We can help reduce the incidence of elder abuse, but it’ll take more effort than we’re making now. Preventing elder abuse means doing three things:
- Listening to seniors and their caregivers
- Intervening when you suspect elder abuse
- Educating others about how to recognize and report elder abuse
If you’re overwhelmed by the demands of caring for an elder, do the following:
- Request help, from friends, relatives, or local respite care agencies, so you can take a break, if only for a couple of hours.
- Find an adult day care program.
- Stay healthy and get medical care for yourself when necessary.
- Adopt stress reduction practices.
- Seek counseling for depression, which can lead to elder abuse.
- Find a support group for caregivers of the elderly.
- If you’re having problems with drug or alcohol abuse, get help.
And remember, elder abuse helplines offer help for caregivers as well. Call a helpline if you think there’s a possibility you might cross the line into elder abuse.What you can do as a concerned friend or family member
- Watch for warning signs that might indicate elder abuse. If you suspect abuse, report it.
- Take a look at the elder’s medications. Does the amount in the vial jive with the date of the prescription?
- Watch for possible financial abuse. Ask the elder if you may scan bank accounts and credit card statements for unauthorized transactions.
- Call and visit as often as you can. Help the elder consider you a trusted confidante.
- Offer to stay with the elder so the caregiver can have a break — on a regular basis, if you can.
- Make sure your financial and legal affairs are in order. If they aren’t, enlist professional help to get them in order, with the assistance of a trusted friend or relative if necessary.
- Keep in touch with family and friends and avoid becoming isolated, which increases your vulnerability to elder abuse.
- If you are unhappy with the care you’re receiving, whether it’s in your own home or in a care facility, speak up. Tell someone you trust and ask that person to report the abuse, neglect, or substandard care to your state’s elder abuse helpline or long term care ombudsman, or make the call yourself.
Finally, if you aren’t in a position to help an elder personally, you can volunteer or donate money to the cause of educating people about elder abuse, and you can lobby to strengthen state laws and policing so that elder abuse can be investigated and prosecuted more readily. The life you save down the line may be your own.References and resources about elder abuseGeneral Information on Elder Abuse
Preventing & Reporting Elder Abuse – 39-page PDF booklet covering many aspects of elder abuse. (California Department of Justice)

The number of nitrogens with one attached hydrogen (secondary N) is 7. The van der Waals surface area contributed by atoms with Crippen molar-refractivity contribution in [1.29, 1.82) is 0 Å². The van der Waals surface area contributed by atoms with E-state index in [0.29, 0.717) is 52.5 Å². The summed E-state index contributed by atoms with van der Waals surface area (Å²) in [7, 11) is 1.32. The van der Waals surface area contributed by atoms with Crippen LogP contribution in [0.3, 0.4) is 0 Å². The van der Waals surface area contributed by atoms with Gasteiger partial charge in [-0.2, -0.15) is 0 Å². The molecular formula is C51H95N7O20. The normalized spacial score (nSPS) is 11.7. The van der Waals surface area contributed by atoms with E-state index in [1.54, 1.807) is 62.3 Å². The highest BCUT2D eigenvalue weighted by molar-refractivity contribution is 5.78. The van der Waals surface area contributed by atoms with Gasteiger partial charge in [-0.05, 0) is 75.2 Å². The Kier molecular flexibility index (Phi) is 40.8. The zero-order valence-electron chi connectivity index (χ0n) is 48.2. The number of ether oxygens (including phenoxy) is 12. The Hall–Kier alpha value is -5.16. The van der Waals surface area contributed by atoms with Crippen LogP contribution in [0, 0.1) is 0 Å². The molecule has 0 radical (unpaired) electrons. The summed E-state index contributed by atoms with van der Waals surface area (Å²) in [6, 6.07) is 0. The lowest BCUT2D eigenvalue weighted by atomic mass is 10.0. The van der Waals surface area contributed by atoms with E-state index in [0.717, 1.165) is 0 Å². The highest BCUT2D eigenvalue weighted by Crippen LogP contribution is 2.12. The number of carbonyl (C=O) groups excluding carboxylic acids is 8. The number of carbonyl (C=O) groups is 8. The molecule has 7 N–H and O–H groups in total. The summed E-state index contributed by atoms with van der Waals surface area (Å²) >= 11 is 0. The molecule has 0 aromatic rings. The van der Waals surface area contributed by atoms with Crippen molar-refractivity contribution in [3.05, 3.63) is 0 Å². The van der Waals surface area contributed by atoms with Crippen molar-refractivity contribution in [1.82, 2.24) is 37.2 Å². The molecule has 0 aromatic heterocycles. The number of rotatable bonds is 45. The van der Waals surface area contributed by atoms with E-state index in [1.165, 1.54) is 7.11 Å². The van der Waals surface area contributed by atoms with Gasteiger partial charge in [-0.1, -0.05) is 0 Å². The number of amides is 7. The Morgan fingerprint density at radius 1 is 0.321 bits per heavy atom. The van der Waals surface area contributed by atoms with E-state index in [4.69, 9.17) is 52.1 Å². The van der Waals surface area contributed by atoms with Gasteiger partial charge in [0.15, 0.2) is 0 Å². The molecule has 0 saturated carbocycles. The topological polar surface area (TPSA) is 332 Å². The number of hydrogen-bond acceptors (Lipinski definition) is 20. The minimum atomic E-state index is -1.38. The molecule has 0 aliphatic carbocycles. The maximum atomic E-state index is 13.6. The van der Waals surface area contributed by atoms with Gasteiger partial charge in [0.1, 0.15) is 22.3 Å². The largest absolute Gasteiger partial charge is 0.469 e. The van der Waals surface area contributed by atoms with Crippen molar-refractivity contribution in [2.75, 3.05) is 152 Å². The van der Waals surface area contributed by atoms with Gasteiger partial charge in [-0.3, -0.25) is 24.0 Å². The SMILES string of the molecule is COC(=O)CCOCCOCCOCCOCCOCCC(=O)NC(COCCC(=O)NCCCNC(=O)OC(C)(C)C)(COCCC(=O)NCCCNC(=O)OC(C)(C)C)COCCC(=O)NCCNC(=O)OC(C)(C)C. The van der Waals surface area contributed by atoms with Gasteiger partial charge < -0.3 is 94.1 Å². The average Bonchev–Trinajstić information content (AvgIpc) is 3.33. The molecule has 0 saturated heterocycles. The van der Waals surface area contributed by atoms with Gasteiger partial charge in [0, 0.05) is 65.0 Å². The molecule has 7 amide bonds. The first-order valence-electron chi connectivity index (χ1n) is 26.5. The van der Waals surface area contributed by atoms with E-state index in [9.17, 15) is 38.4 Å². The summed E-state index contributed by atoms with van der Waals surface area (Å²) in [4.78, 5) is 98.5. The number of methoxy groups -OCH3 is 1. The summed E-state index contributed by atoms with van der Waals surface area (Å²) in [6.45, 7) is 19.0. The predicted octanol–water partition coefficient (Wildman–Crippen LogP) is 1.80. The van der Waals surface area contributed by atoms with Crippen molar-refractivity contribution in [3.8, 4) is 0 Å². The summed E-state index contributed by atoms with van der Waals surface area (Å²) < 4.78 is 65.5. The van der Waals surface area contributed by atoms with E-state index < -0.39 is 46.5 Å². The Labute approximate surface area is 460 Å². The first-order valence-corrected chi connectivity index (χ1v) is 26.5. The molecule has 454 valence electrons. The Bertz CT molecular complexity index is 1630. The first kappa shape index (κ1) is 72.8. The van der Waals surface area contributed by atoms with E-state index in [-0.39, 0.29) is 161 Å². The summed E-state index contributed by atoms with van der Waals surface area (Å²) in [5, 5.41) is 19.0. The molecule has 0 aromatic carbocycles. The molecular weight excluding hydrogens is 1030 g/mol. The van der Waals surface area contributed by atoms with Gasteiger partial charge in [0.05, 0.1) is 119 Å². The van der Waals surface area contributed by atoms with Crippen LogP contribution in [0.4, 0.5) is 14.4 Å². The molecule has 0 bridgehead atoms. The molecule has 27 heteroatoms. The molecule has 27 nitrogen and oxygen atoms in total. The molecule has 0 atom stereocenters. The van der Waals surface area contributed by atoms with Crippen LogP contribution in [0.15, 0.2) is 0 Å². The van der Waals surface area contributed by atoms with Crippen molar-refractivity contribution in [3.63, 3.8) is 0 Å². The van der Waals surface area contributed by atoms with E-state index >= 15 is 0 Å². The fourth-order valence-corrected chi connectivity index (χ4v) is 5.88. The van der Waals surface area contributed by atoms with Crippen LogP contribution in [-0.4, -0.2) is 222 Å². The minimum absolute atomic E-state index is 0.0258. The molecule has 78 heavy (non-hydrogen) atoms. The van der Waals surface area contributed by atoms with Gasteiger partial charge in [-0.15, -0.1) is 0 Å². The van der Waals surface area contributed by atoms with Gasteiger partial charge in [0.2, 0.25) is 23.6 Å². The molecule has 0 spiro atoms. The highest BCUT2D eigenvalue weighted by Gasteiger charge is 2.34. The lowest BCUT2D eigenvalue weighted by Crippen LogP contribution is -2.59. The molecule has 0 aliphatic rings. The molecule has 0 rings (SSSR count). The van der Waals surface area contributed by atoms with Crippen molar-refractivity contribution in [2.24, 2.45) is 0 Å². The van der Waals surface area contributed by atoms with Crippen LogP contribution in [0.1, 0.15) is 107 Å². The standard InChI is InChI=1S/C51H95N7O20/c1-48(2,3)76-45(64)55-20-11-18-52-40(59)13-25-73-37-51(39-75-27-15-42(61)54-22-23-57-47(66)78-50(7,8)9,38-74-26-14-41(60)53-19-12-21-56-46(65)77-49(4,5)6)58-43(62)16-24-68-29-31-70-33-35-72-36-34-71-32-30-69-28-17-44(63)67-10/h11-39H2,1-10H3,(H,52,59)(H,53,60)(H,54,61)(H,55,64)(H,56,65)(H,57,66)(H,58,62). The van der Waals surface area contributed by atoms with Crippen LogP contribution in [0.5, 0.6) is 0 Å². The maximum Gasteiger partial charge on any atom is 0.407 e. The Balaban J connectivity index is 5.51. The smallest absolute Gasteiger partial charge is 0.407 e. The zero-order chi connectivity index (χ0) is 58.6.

Elder Abuse and Neglect: In Search of Solutions – Covers the facts about elder abuse, as well as signs of abuse and steps to take if abuse occurs. (American Psychological Association)
What is Elder Abuse? – Site provides definitions of different types of elder abuse, along with signs and risk factors. (National Committee for the Prevention of Elder Abuse)
Elder abuse: Signs to look for, action to take – Overview of elder abuse: types, signs, and interventions. (Mayo Clinic)
www.ltcombudsman.org An Ombudsman is an advocate for residents of nursing homes, board and care homes, and assisted living. Ombudsmen provide information about how to find a facility and what to do to get quality care. They are trained to resolve problems. If you want, the ombudsman can assist you with complaints. However, unless you give the ombudsman permission to share your concerns, these matters are kept confidential.
Under the federal Older Americans Act, every state is required to have an Ombudsman Program that addresses complaints and advocates for improvements in the long term care system. To find the ombudsman nearest you, contact your State Ombudsman office.
Nursing Home Abuse News – Provides information about elder abuse in nursing homes and steps you can take to protect a loved one from neglect or abuse. (Nursing Home Abuse News)Resources used in researching this article
Distinguishing Between Abuse, Neglect, And Self-Neglect – Defines the different categories of elder mistreatment and resulting psychological symptoms. (University of Missouri at Kansas City)
Elder Financial Abuse – PDF brochure summarizes financial abuse, warning signs, who might exploit an elder, and what to do to prevent elder financial abuse. (San Bernardino County Department of Aging and Adult Services)